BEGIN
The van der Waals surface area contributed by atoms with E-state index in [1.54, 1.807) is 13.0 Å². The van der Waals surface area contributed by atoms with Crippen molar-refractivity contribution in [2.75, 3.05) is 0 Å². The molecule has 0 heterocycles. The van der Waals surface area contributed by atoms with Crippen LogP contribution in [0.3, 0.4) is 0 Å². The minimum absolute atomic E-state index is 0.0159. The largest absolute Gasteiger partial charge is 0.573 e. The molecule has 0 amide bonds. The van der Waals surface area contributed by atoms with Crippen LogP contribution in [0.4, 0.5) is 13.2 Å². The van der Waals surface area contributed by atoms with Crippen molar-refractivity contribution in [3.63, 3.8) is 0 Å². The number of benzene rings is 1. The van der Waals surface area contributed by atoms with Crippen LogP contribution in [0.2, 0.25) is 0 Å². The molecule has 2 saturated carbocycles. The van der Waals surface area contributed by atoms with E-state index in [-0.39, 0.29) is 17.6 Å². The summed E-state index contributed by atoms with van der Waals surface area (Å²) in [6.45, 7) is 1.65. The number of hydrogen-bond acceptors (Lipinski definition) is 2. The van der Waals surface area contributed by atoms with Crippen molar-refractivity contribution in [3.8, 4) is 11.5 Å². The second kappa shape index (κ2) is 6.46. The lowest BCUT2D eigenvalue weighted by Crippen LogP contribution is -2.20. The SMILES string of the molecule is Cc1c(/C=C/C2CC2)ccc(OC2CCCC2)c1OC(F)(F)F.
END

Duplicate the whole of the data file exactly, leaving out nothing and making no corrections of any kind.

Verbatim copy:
The van der Waals surface area contributed by atoms with E-state index in [1.54, 1.807) is 13.0 Å². The van der Waals surface area contributed by atoms with Crippen molar-refractivity contribution in [2.75, 3.05) is 0 Å². The molecule has 0 heterocycles. The van der Waals surface area contributed by atoms with Crippen LogP contribution in [0.3, 0.4) is 0 Å². The minimum absolute atomic E-state index is 0.0159. The largest absolute Gasteiger partial charge is 0.573 e. The molecule has 0 amide bonds. The van der Waals surface area contributed by atoms with Crippen LogP contribution in [0.4, 0.5) is 13.2 Å². The van der Waals surface area contributed by atoms with Crippen molar-refractivity contribution in [3.63, 3.8) is 0 Å². The number of benzene rings is 1. The van der Waals surface area contributed by atoms with Crippen LogP contribution in [0.2, 0.25) is 0 Å². The molecule has 2 saturated carbocycles. The van der Waals surface area contributed by atoms with E-state index in [-0.39, 0.29) is 17.6 Å². The summed E-state index contributed by atoms with van der Waals surface area (Å²) in [6.45, 7) is 1.65. The number of hydrogen-bond acceptors (Lipinski definition) is 2. The van der Waals surface area contributed by atoms with Crippen molar-refractivity contribution in [3.8, 4) is 11.5 Å². The second kappa shape index (κ2) is 6.46. The lowest BCUT2D eigenvalue weighted by Crippen LogP contribution is -2.20. The SMILES string of the molecule is Cc1c(/C=C/C2CC2)ccc(OC2CCCC2)c1OC(F)(F)F.